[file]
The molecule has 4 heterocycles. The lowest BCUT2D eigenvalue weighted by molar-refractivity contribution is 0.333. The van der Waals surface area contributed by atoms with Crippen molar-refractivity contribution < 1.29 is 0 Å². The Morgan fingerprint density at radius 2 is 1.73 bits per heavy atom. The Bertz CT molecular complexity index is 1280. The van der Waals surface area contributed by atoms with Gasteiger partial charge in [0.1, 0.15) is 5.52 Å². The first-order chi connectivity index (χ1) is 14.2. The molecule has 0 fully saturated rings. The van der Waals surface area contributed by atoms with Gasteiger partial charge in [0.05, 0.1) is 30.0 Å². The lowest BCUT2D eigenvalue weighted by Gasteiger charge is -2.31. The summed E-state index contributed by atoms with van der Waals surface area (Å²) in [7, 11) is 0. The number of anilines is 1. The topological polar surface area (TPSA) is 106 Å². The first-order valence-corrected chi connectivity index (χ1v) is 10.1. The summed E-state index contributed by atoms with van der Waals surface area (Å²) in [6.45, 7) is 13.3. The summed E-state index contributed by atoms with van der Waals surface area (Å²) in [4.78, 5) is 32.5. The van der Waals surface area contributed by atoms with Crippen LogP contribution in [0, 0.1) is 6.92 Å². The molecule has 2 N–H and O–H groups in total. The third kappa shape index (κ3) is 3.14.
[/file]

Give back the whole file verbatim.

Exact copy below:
The molecule has 4 heterocycles. The lowest BCUT2D eigenvalue weighted by molar-refractivity contribution is 0.333. The van der Waals surface area contributed by atoms with Crippen molar-refractivity contribution < 1.29 is 0 Å². The Morgan fingerprint density at radius 2 is 1.73 bits per heavy atom. The Bertz CT molecular complexity index is 1280. The van der Waals surface area contributed by atoms with Gasteiger partial charge in [0.1, 0.15) is 5.52 Å². The first-order chi connectivity index (χ1) is 14.2. The molecule has 0 fully saturated rings. The van der Waals surface area contributed by atoms with Gasteiger partial charge in [0.05, 0.1) is 30.0 Å². The lowest BCUT2D eigenvalue weighted by Gasteiger charge is -2.31. The summed E-state index contributed by atoms with van der Waals surface area (Å²) in [7, 11) is 0. The number of anilines is 1. The topological polar surface area (TPSA) is 106 Å². The first-order valence-corrected chi connectivity index (χ1v) is 10.1. The summed E-state index contributed by atoms with van der Waals surface area (Å²) in [6.45, 7) is 13.3. The summed E-state index contributed by atoms with van der Waals surface area (Å²) in [4.78, 5) is 32.5. The van der Waals surface area contributed by atoms with Crippen LogP contribution in [0, 0.1) is 6.92 Å². The molecule has 2 N–H and O–H groups in total. The third kappa shape index (κ3) is 3.14.